High bandwidth foundations support video company’s two cities approach
If ever there is a sector that requires the deepest of digital foundations – communications infrastructure delivering the utmost in bandwidth, low latency and robustness – it is the visual broadcast media.
An hour of 4k (high definition) video ready for transmission is roughly 300GB, but that’s just the tip of the digital iceberg. To end up with that 60 minutes of broadcastable viewing, programme makers shoot between 100 to 1000 hours of material depending on the genre, creating truly gargantuan files.
The task of editing this vast quantity of raw material is often undertaken by post-production companies. These specialists employ highly-skilled people to operate state-of-the-art video manipulation software running on seriously powerful computing platforms to achieve the concise, polished end result. The Farm is just such a company, responsible for the post-production of a string of high profile TV programmes including Britain’s Got Talent and The X Factor.
When The Farm decided to establish a facility in Manchester’s media quarter, adding to its home base in London and offices in Bristol and Los Angeles, the issue of digital foundations came right to the fore.
Manchester is fast becoming the UK’s largest film and TV production location outside of London. In recent years the BBC has set up a northern hub in moving to MediaCity, and the creation of the independent Space Studios has provided working space to a whole ecosystem of media-related suppliers.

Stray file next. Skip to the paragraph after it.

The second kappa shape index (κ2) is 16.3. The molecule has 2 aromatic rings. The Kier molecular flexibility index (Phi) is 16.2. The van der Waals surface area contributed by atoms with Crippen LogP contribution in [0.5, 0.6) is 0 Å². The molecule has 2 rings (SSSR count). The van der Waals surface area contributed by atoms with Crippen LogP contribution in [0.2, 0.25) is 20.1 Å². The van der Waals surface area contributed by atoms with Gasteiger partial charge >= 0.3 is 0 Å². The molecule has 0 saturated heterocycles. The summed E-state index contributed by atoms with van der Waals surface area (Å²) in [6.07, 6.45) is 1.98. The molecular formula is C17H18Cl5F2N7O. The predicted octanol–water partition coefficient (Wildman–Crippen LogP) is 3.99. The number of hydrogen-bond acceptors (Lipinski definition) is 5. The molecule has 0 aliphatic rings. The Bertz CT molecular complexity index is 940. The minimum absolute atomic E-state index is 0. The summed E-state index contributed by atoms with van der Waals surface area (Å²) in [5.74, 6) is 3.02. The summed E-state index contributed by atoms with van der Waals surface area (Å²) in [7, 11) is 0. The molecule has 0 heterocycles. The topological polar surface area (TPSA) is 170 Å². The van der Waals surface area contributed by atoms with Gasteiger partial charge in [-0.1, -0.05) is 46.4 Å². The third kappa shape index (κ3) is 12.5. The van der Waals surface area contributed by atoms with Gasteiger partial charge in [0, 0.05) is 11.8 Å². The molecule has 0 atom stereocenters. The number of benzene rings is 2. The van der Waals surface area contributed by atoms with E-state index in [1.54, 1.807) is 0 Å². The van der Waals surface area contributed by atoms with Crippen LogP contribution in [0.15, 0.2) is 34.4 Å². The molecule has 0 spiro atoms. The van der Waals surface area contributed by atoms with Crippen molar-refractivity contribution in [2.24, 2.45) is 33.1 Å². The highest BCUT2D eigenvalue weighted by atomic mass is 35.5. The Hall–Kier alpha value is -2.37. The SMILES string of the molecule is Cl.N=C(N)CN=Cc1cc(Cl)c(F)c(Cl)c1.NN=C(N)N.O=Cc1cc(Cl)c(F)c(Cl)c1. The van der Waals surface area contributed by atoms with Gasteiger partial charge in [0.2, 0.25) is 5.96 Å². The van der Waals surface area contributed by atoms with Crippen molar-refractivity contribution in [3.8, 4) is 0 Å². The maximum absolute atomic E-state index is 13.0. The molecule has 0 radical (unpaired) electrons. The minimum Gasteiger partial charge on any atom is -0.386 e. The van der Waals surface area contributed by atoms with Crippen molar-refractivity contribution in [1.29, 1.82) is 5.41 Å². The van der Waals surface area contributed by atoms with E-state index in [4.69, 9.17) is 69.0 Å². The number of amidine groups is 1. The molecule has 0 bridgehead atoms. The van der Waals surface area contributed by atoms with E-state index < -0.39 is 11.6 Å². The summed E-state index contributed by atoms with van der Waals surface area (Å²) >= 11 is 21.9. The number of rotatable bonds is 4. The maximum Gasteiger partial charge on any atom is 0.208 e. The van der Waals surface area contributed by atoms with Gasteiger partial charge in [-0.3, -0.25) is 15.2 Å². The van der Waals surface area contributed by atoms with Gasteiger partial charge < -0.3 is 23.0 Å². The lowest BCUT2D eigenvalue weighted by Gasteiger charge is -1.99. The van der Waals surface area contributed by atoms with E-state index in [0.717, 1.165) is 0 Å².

The driver for The Farm’s primary focus on foundations was the decision to give staff that were to be based in Manchester pseudo-real-time access to key technology platforms located in London. Point to Point Ethernet was the technology chosen, on the grounds that it would be more competitive than dark fibre. The other alternative to a high bandwidth data link would have been to duplicate key pieces of equipment at both sites, but that would have come in at several multiples even more costly.
With a fitting out of the new facility – a redevelopment of part of what was the famous old Granada Studios site – and opening scheduled for the autumn of 2018, five potential suppliers of the high-performance link were identified. There followed an evaluation of the overall costs of each offer, the detail of service level agreements, a judgement of the degree to which each contender was being open about likely real-world responses to problems, and finally and crucially, the boiler-plate latency of the proposed connections.
Explains The Farm’s IT director Adam Morris: “We were looking for a diverse 10 gig link back to London to allow Manchester staff to use London technical resources – basic infrastructure like storage, but also workflow-related functions like processing of audio and video to enable 4k video finishing. Many of the processing elements of our work are particularly time-sensitive and so we need a connection that effectively made the Manchester site ‘just around the corner’ from Soho, in latency terms.”